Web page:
HOW IMPORTANT ARE FREELANCERS IN YOUR WORLD?
On May 16th, each year, UK Freelancers get together online for #FreelanceHeroesDay. A time when like-minded people can pay tribute to UK Freelance Heroes, they can grow their networks and expand their knowledge of the freelance industry.
The initiative was started in 2016 by Ed Goodman, who set up a Facebook group for UK Freelancers to chat and swap tips. The group has grown into a supportive, encouraging community of peer support, and a platform for personal development.
Being self-employed means being freelance, but there is a difference between being a ‘freelancer’ and running a business.
There is a lot of discussion about what the difference is between a freelancer, a business owner and an entrepreneur.
What is a freelancer?
Self-employed and hired to work for different companies
on particular assignments.
Typically, freelancers have a skill that they exchange for money. A trade of their time in exchange for money, which isn’t particularly scalable.
Freelancers can lend their skills and talents to a number of clients on a flexible basis. They have the freedom to choose the projects they want to work on, and the clients they work for.
They can work on big or small projects, both short-term and long-term, depending on what suits their skills, availability and the employer’s needs.
A successful freelancer might work with one organisation and not work anywhere else (though this can be problematic in law as to when someone actually becomes an employee) or can take similar contracts within a sector and not work anywhere else.
Pay may vary from job to job, and will often be negotiated with the client, and you get paid for the hours you work.
Freelancers can spend a lot of their time looking for and chasing work.
Freelancers are not always entrepreneurs, yet they do own their own business, and have many of the advantages of being your own boss. Although they can still choose when they work, they do become tied by the demands of particular clients.
A Business Owner
One person who is control of the operational and monetary aspects of a business.
When you’re a business owner, you may well be thinking about scaling up in the future, looking to build your business, grow profits, and even take on employees.
The importance of branding, knowing how to market your business, having systems in place for sales and even thinking about outsourcing. Concentrating on these aspects of your business move you from being a freelancer to a business owner who has a team, either of employees, or associates.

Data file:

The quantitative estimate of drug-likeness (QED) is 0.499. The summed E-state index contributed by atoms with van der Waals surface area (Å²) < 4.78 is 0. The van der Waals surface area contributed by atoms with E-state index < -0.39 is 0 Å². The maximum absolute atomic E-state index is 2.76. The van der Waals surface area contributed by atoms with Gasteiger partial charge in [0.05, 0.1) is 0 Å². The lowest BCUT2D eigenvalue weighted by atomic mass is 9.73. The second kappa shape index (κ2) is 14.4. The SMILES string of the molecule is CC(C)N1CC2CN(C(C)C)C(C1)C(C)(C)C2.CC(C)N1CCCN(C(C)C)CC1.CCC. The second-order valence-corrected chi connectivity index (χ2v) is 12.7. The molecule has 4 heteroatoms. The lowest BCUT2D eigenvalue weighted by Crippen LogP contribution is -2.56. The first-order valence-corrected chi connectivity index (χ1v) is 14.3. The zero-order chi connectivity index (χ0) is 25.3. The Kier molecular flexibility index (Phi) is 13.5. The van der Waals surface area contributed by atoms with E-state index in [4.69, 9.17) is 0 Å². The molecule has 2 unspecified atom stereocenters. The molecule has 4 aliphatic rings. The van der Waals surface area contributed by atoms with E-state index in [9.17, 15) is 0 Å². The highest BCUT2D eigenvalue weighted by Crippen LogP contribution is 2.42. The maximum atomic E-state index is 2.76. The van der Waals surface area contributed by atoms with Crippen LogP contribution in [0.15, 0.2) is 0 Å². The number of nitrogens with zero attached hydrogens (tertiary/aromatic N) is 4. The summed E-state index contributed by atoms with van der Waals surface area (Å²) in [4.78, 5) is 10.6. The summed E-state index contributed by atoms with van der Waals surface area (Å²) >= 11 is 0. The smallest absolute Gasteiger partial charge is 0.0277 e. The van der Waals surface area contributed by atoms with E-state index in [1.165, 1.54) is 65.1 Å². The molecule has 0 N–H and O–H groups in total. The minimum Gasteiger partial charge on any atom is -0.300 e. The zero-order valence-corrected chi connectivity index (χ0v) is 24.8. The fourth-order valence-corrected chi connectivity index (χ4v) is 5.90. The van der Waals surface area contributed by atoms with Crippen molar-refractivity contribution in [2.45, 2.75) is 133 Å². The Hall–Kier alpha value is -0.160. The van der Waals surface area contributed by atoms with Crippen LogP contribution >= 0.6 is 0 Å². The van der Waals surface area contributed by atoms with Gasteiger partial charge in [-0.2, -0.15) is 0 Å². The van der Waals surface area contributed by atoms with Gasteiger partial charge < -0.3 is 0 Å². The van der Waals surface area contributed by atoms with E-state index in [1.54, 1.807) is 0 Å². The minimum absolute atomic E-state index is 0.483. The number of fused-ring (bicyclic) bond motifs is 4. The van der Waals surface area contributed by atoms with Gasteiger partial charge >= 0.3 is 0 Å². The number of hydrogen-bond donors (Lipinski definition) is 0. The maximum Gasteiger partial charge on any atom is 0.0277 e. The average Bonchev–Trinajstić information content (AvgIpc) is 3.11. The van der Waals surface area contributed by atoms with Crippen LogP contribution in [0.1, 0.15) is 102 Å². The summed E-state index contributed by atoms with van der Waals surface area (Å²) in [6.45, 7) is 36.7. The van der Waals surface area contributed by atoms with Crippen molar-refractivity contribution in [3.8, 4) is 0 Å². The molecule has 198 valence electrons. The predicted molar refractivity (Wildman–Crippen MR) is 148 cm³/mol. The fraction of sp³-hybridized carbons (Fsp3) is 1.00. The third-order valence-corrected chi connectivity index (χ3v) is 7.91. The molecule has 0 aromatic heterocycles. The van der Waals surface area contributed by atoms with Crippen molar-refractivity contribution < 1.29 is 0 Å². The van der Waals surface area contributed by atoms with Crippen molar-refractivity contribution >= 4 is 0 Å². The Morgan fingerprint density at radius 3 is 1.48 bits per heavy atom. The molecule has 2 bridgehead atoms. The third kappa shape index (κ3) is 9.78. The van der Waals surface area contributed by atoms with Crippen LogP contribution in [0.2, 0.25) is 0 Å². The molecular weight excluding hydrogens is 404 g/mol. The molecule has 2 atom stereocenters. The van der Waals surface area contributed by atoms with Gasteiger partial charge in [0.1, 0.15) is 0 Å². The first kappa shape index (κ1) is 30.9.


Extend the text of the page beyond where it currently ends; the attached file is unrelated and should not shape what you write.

They will work with a range of clients that could be across a variety of business sectors.
Most business owners have set fees and price packages that they offer, and their clients choose from their menu when they work with them.
As a business owner, you are no longer just hired for your skill, but for your knowledge and expertise.
You also, have control of your time and you can have a range of jobs to do to make your business successful which are not based entirely around your product or service. The role is much wider.
Someone who operates a business and takes on higher financial risk.
Many people think of entrepreneurs as venture capitalists, and people who sell off their companies for millions. However, not every entrepreneur wants to create the next big thing.
An entrepreneur can also be someone who takes on financial risk for their own business. Someone who considers a larger range of products or services, including online packages, and products, where they don’t have to trade so much time for money.
They make choices about which jobs and speaking opportunities they’ll take, becoming known as an expert, and seen as a leader in their field.
They may naturally see ways to make money within their own business or within the businesses of others – and if they’ve got the capital they may invest in that. They may become addicted to a newly discovered entrepreneurial spirit and will be open-minded about which direction they want to go.
Some will be very relaxed, others will be very driven but they will tend to share that same ‘big picture’ view. They will often want to inspire others and they will often want to be seen to do so.
You think about your business on a larger scale, as an owner, not just a worker!
Which category do you fall under? And why?
*Next week’s blog is all about the power of video!